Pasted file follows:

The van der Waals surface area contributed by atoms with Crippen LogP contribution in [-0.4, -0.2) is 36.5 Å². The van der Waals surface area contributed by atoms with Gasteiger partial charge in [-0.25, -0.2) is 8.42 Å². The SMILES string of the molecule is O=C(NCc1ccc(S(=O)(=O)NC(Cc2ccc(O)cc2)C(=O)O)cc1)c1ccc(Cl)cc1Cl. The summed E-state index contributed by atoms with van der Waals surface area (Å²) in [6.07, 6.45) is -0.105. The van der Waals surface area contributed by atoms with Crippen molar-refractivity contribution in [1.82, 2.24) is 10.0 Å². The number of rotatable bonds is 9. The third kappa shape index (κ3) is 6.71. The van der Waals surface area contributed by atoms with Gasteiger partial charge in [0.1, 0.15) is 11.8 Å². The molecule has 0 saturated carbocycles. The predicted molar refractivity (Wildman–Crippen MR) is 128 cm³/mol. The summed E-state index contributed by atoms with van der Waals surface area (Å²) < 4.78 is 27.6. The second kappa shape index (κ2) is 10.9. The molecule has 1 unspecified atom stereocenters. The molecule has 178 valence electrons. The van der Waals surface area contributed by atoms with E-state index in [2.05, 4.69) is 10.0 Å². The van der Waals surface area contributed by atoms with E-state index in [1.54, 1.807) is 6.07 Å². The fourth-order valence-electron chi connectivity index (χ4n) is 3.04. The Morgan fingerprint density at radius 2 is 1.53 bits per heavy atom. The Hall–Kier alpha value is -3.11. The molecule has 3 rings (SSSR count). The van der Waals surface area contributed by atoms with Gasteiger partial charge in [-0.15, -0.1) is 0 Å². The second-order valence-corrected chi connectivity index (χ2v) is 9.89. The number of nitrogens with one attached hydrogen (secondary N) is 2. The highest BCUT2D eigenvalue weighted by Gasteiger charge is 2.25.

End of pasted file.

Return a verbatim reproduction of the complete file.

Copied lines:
The van der Waals surface area contributed by atoms with Crippen LogP contribution in [-0.4, -0.2) is 36.5 Å². The van der Waals surface area contributed by atoms with Gasteiger partial charge in [-0.25, -0.2) is 8.42 Å². The SMILES string of the molecule is O=C(NCc1ccc(S(=O)(=O)NC(Cc2ccc(O)cc2)C(=O)O)cc1)c1ccc(Cl)cc1Cl. The summed E-state index contributed by atoms with van der Waals surface area (Å²) in [6.07, 6.45) is -0.105. The van der Waals surface area contributed by atoms with Crippen molar-refractivity contribution in [1.82, 2.24) is 10.0 Å². The number of rotatable bonds is 9. The third kappa shape index (κ3) is 6.71. The van der Waals surface area contributed by atoms with Gasteiger partial charge in [0.1, 0.15) is 11.8 Å². The molecule has 0 saturated carbocycles. The predicted molar refractivity (Wildman–Crippen MR) is 128 cm³/mol. The summed E-state index contributed by atoms with van der Waals surface area (Å²) < 4.78 is 27.6. The second kappa shape index (κ2) is 10.9. The molecule has 1 unspecified atom stereocenters. The molecule has 178 valence electrons. The van der Waals surface area contributed by atoms with E-state index in [2.05, 4.69) is 10.0 Å². The van der Waals surface area contributed by atoms with E-state index in [1.54, 1.807) is 6.07 Å². The fourth-order valence-electron chi connectivity index (χ4n) is 3.04. The Morgan fingerprint density at radius 2 is 1.53 bits per heavy atom. The Hall–Kier alpha value is -3.11. The molecule has 3 rings (SSSR count). The van der Waals surface area contributed by atoms with Gasteiger partial charge in [-0.15, -0.1) is 0 Å². The second-order valence-corrected chi connectivity index (χ2v) is 9.89. The number of nitrogens with one attached hydrogen (secondary N) is 2. The highest BCUT2D eigenvalue weighted by Gasteiger charge is 2.25.